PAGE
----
In the meantime, 95 percent of the bees die. Agricultural production plummets. Disaster looms.
A story ripped from this morning's headlines? No. Try Murray, Utah, at the beginning of the past century.
In what may be the first successful environmental lawsuit, Utah farmer Dave McCleary claimed the Highland Boy Smelter's output was ruining his crops and sickening his animals.
In 1904, the court found in his favor.
No wonder. The smelters were processing 6,000 tons of ore a day and spewing a million tons of sulfur dioxide into the air every year, not to mention lead and arsenic.
The area around modern Murray and Midvale, initially farmland, became a smelting center with the railroad and the discovery of valuable ore in Park City, Tintic and Bingham. By 1880, 34 smelters clustered there. Mergers and acquisitions reduced that number to six by 1906, but their larger size increased the total output exponentially.
Emboldened by McCleary's example, a group of farmers sued all the smelters and won in 1906. The courts mandated the installation of pollution control devices. A couple claimed compliance was too costly and closed down.
The remainder installed "baghouse" pollution systems in their stacks: canvas filters that removed quantities of arsenic and lead (but let the smokeless sulfur dioxide through).
Stung by the verdicts and looking at perpetual payouts, the smelter owners went on the offensive. They hired teams of lawyers and established "test farms" to prove their case.
Their case, it turned out, was simple. The farmers were either stupid or lazy. The land was fine; the fault lay with those who didn't know how to farm effectively or were looking for an easy buck.
Good industrial jobs, they said, were being lost due to nuisance lawsuits. It was dubbed "smoke farming."
The smelter owners, mostly non-Mormons, also played the religion card. The smelter-friendly Salt Lake Tribune insinuated that Mormon farmers, with back-door approval of church officials, were scamming the system.
Subsequent lawsuits became mired in "scientific" claims put forward by the aggrieved polluters. The farmers hired their own expert from Stanford University and the cases drowned in scientific data.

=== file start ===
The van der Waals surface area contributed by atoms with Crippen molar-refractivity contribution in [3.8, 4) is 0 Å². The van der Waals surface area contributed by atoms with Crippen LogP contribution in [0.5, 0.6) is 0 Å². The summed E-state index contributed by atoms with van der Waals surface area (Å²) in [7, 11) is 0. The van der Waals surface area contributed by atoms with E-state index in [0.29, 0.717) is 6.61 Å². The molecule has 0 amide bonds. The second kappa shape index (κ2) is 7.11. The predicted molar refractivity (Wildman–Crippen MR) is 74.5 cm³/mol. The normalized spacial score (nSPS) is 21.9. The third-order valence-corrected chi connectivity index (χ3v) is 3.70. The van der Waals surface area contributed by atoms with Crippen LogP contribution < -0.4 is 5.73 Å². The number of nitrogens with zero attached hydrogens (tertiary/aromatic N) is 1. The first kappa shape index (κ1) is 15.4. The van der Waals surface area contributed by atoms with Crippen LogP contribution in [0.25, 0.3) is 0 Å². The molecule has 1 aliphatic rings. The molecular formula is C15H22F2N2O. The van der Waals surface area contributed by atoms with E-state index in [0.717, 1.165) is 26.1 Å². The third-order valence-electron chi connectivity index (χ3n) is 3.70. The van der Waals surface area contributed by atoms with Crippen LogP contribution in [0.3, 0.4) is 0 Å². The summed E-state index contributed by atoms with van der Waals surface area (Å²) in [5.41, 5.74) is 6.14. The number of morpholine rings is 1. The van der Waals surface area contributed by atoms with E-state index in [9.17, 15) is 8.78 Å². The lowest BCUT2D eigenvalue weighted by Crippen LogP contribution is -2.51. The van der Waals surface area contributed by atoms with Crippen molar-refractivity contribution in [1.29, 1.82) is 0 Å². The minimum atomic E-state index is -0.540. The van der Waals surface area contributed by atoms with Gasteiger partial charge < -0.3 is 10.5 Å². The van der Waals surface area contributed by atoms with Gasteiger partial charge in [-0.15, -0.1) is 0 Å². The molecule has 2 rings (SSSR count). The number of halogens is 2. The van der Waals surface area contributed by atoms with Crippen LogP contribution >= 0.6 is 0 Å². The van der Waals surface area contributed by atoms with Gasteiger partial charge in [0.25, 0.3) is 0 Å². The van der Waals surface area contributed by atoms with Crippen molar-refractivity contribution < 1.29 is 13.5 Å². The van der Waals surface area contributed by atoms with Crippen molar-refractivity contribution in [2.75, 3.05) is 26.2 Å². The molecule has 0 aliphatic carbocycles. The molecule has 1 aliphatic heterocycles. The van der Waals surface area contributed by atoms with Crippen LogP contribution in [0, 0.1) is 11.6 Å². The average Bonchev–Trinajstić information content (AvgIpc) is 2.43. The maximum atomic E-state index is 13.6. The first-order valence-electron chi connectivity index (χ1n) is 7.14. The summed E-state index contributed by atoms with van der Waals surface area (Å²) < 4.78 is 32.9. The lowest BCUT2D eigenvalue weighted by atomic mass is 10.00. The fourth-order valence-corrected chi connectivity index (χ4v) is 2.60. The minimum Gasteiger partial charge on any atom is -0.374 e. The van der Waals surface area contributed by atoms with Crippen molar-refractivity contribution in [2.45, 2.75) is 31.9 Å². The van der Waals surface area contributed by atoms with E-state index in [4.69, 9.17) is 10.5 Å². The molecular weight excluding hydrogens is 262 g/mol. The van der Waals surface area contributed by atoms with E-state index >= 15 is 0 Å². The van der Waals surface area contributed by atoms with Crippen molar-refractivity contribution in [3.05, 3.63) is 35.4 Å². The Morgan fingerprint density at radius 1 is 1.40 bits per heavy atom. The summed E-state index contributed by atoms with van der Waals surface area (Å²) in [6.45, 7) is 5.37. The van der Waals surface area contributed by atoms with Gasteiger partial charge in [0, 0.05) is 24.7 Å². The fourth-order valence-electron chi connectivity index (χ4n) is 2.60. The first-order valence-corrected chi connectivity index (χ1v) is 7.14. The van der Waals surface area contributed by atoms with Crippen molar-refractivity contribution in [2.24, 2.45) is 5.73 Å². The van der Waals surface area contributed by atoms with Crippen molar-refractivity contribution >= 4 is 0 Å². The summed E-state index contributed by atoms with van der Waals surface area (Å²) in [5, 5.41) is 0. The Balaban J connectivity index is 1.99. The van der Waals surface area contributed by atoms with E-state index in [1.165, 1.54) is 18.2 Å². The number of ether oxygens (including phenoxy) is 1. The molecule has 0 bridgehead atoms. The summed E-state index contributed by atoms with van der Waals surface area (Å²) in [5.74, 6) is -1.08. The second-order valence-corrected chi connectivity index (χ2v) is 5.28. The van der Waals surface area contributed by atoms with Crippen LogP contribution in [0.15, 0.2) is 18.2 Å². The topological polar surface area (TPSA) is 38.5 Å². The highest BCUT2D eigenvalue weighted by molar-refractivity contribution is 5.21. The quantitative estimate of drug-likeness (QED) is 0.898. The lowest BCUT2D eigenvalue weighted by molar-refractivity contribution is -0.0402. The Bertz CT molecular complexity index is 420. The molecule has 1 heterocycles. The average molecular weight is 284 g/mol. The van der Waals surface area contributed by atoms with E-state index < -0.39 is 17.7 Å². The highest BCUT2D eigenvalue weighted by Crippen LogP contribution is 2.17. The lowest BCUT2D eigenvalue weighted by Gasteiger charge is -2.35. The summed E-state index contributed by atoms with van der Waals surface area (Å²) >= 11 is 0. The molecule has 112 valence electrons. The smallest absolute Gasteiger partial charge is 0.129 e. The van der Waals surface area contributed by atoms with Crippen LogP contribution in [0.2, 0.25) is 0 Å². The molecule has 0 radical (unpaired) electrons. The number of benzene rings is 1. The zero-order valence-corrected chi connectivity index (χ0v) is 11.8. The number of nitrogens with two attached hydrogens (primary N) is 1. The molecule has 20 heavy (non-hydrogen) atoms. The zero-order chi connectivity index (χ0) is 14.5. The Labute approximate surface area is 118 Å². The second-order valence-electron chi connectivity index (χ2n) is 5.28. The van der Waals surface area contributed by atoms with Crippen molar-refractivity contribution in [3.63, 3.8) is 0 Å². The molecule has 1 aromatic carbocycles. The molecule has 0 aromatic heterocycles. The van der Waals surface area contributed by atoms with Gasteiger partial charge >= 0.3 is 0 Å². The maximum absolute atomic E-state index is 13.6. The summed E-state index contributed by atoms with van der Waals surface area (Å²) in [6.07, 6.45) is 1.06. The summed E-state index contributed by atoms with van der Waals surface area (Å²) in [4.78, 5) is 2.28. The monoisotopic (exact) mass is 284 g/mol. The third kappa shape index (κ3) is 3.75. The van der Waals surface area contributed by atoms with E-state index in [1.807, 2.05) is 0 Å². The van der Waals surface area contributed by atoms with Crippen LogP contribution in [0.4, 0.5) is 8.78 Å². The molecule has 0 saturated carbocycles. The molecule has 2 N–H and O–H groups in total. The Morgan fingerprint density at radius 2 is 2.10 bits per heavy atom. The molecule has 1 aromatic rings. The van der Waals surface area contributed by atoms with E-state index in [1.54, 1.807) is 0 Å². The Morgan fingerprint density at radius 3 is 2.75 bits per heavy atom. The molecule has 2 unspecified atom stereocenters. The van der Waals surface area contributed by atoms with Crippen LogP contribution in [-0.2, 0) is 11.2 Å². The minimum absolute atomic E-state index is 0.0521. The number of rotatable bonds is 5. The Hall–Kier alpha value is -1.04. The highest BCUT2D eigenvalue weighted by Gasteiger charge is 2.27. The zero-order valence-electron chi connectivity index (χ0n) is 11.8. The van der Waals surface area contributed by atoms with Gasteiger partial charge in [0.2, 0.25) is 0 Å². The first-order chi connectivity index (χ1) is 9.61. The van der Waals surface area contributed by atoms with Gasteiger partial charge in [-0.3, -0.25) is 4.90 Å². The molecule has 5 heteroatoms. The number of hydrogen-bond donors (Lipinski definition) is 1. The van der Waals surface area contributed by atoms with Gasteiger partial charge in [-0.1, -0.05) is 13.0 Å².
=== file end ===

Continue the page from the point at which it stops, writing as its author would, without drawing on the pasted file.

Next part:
But it turned out there was a silver lining to the court's earlier order for pollution controls. The smelters extracted quantities of commercially valuable lead and arsenic. Some established chemical subsidiaries.
Then in a double stroke of good fortune, much of the pollutants removed from smokestacks were found to be effective ingredients in pesticides, herbicides and fungicides. The Midvale smelter took out ads in the Utah Farmer, boasting of their chemical agricultural products containing calcium arsenate, arsenate of lead, sodium arsenate and plain old arsenic. Utah farmers happily doused their fruit trees and crops. By 1925, the Salt Lake smelters were the biggest purveyors of arsenical farm products in the nation.
A few Chicken Littles worried about food bathed in chemicals. They were ignored. After all, there was no question that a good dose of lead arsenate knocked the six-legged vermin silly. And besides, chemicals were "scientific."
Then, in a twist of fate too ironic to be fabricated, in 1938 the State Bee Association found to its horror that 95 percent of the hives on the Wasatch were empty. It demanded an investigation into the disappearance the Beehive State's bees.
A trail of arsenic led away from the tiny corpses.
In 1945 it was established that farming chemicals had done in the bees. Perhaps coincidentally, in 1947, the last smelter in the valley shut down, leaving a tall smokestack and hundreds of acres polluted with lead and arsenic that would barely escape becoming a Superfund site and cost taxpayers millions to clean up.
* PAT BAGLEY is the editorial cartoonist for The Salt Lake Tribune. For more information, look up Michael A. Church's Utah Historic Quarterly, Summer 2003, article, "Smoke Farming: Smelting and Agricultural
Reform in Utah, 1900-1945."